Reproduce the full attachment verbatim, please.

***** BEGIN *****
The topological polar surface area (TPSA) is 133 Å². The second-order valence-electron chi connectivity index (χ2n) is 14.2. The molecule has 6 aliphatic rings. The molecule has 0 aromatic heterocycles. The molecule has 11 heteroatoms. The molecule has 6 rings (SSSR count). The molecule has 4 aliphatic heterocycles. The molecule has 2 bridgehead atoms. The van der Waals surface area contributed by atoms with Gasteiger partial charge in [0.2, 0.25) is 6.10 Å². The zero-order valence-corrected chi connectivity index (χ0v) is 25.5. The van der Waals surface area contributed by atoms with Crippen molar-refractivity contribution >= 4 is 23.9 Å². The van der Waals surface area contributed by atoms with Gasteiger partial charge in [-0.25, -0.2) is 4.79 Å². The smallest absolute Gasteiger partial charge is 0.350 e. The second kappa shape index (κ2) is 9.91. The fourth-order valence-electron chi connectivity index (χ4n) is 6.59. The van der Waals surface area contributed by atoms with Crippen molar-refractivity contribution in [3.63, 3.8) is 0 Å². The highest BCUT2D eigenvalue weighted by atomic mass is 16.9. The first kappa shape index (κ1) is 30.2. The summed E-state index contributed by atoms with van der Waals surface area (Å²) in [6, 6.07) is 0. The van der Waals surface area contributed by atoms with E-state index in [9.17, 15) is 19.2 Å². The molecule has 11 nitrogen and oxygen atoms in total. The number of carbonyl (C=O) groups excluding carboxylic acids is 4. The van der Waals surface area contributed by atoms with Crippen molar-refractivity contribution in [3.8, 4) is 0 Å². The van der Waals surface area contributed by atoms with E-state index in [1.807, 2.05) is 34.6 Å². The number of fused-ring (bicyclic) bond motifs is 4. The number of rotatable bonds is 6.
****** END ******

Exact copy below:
The topological polar surface area (TPSA) is 133 Å². The second-order valence-electron chi connectivity index (χ2n) is 14.2. The molecule has 6 aliphatic rings. The molecule has 0 aromatic heterocycles. The molecule has 11 heteroatoms. The molecule has 6 rings (SSSR count). The molecule has 4 aliphatic heterocycles. The molecule has 2 bridgehead atoms. The van der Waals surface area contributed by atoms with Gasteiger partial charge in [0.2, 0.25) is 6.10 Å². The zero-order valence-corrected chi connectivity index (χ0v) is 25.5. The van der Waals surface area contributed by atoms with Crippen molar-refractivity contribution >= 4 is 23.9 Å². The van der Waals surface area contributed by atoms with Gasteiger partial charge in [-0.25, -0.2) is 4.79 Å². The smallest absolute Gasteiger partial charge is 0.350 e. The second kappa shape index (κ2) is 9.91. The fourth-order valence-electron chi connectivity index (χ4n) is 6.59. The van der Waals surface area contributed by atoms with Crippen molar-refractivity contribution in [3.63, 3.8) is 0 Å². The highest BCUT2D eigenvalue weighted by atomic mass is 16.9. The first kappa shape index (κ1) is 30.2. The summed E-state index contributed by atoms with van der Waals surface area (Å²) in [6, 6.07) is 0. The van der Waals surface area contributed by atoms with E-state index in [9.17, 15) is 19.2 Å². The molecule has 11 nitrogen and oxygen atoms in total. The number of carbonyl (C=O) groups excluding carboxylic acids is 4. The van der Waals surface area contributed by atoms with Crippen molar-refractivity contribution in [3.8, 4) is 0 Å². The van der Waals surface area contributed by atoms with E-state index in [1.807, 2.05) is 34.6 Å². The number of fused-ring (bicyclic) bond motifs is 4. The number of rotatable bonds is 6.